Bad breakup behaviour: Julian Hawkhead on BBC Radio York

Relationships|February 13th 2015

As a family lawyer, I have encountered all kinds of reactions to the end of a relationship. Some people will react very calmly and rationally, whereas others will not.

It’s not all that surprising, really. A breakup or a divorce can have a huge emotional impact on someone and it is not always easy to control feelings of hurt and rejection. However, there can sometimes come a point when they may lose control and lash out. This can be as innocuous as cutting up someone’s ties or as extreme as murder.

Recently, there has been a disturbing rise in the number of people lashing out in a different way. Some jilted partners have uploaded intimate, sexual photos or videos taken of their ex to the internet in order to humiliate them. The phenomenon has been dubbed ‘revenge porn’.

In order to combat this harmful practice, the government introduced legislation which makes it a specific criminal offense. The new law was part of the Criminal Justice and Courts Bill, which received Royal Assent yesterday.

I was invited to discuss the new law with guest host Stuart Ellis on BBC Radio York last night. I said that although it was possible to prosecute someone for uploading intimate content without consent under existing law, I completely agree that making it a specific offence is necessary to send out a message that this sort of behaviour is illegal.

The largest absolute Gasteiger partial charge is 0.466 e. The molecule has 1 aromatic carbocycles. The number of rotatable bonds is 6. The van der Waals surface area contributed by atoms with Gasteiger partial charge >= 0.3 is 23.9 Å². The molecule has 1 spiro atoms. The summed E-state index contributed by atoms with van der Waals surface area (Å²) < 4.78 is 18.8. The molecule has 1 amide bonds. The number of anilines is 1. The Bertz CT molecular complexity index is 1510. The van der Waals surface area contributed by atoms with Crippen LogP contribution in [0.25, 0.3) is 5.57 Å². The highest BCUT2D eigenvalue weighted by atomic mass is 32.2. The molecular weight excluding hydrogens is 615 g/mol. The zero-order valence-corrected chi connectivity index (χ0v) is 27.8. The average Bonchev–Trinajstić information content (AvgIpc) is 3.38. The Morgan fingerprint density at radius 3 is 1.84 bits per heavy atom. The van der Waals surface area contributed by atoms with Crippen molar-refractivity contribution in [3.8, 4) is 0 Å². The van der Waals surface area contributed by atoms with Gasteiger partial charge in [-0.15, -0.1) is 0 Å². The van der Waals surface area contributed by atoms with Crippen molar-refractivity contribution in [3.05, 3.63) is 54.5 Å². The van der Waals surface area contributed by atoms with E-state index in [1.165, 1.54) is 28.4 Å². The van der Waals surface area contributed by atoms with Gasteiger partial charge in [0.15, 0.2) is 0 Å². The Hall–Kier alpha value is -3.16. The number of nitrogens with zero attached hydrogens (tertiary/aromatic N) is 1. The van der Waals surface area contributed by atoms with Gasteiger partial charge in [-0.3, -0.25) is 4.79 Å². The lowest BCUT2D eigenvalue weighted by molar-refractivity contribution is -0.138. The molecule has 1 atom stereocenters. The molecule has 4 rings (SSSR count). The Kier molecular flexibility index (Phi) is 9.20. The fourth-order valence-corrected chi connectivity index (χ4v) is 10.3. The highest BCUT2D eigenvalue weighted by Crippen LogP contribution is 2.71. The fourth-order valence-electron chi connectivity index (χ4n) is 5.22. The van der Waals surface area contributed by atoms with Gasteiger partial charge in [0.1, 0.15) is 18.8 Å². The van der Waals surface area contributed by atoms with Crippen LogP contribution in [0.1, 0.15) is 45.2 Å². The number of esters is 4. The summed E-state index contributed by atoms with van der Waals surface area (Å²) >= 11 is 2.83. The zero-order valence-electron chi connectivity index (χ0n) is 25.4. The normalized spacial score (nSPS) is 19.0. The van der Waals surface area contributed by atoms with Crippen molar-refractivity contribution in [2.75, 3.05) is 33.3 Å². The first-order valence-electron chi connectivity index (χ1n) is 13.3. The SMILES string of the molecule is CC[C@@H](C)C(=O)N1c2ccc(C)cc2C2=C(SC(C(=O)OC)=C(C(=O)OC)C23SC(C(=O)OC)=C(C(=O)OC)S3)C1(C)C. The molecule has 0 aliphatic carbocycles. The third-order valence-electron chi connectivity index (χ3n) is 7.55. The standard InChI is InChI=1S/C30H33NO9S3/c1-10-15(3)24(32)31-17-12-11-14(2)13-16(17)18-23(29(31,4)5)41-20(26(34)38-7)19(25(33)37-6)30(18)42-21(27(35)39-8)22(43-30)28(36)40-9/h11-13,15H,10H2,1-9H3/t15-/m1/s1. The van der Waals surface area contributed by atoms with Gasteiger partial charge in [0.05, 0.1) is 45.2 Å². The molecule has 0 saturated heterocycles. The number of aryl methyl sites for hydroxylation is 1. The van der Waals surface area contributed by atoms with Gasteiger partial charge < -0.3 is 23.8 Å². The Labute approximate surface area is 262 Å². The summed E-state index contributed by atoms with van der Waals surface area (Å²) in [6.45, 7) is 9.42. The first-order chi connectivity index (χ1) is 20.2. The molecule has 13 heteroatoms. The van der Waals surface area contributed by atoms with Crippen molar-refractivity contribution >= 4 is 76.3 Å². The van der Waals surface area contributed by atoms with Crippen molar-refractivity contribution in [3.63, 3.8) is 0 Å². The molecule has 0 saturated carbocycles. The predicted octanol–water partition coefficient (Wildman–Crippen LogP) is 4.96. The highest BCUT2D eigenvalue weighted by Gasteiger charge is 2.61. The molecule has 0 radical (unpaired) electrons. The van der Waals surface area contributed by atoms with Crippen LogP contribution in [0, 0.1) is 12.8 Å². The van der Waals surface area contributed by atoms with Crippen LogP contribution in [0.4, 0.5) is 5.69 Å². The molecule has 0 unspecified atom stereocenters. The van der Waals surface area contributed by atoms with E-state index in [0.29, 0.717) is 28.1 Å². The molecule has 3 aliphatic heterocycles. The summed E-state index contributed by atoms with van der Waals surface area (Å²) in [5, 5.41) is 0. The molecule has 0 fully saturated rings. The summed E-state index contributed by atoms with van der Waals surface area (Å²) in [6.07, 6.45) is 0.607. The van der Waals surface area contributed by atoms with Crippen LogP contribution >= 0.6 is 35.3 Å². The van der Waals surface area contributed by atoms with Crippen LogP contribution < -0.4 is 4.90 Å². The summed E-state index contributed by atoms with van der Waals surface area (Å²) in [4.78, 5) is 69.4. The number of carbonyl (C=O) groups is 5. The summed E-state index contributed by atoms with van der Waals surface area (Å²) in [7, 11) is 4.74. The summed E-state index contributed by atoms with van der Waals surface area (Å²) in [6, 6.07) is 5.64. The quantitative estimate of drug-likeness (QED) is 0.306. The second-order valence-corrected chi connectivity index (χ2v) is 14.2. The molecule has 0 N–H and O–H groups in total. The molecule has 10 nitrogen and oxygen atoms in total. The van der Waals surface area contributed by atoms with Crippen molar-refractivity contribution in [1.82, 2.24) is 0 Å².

Making it illegal will discourage those who may feel betrayed and want revenge from posting such material. The ease with which people can take a photograph and then upload it means such discouragement is absolutely the right way to go.

You can listen to the full conversation here. My segment begins at 49:00.

Photo by Johan Larsson via Flickr

Julian is Stowe Family Law’s Senior Partner and is based in our Leeds office.

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  1. Pete says:

    Being the father of two girls I totally agree that this sort of thing should be made illegal but having said that, I’ve been through the divorce system and having had first hand experience of how one sided it is, I can see how someone might resort to this sort of revenge .
    Perhaps if people in family law started treating people who walk through the door as clients instead of pound signs and worked for a fairer system then this may also reduce this need for revenge.

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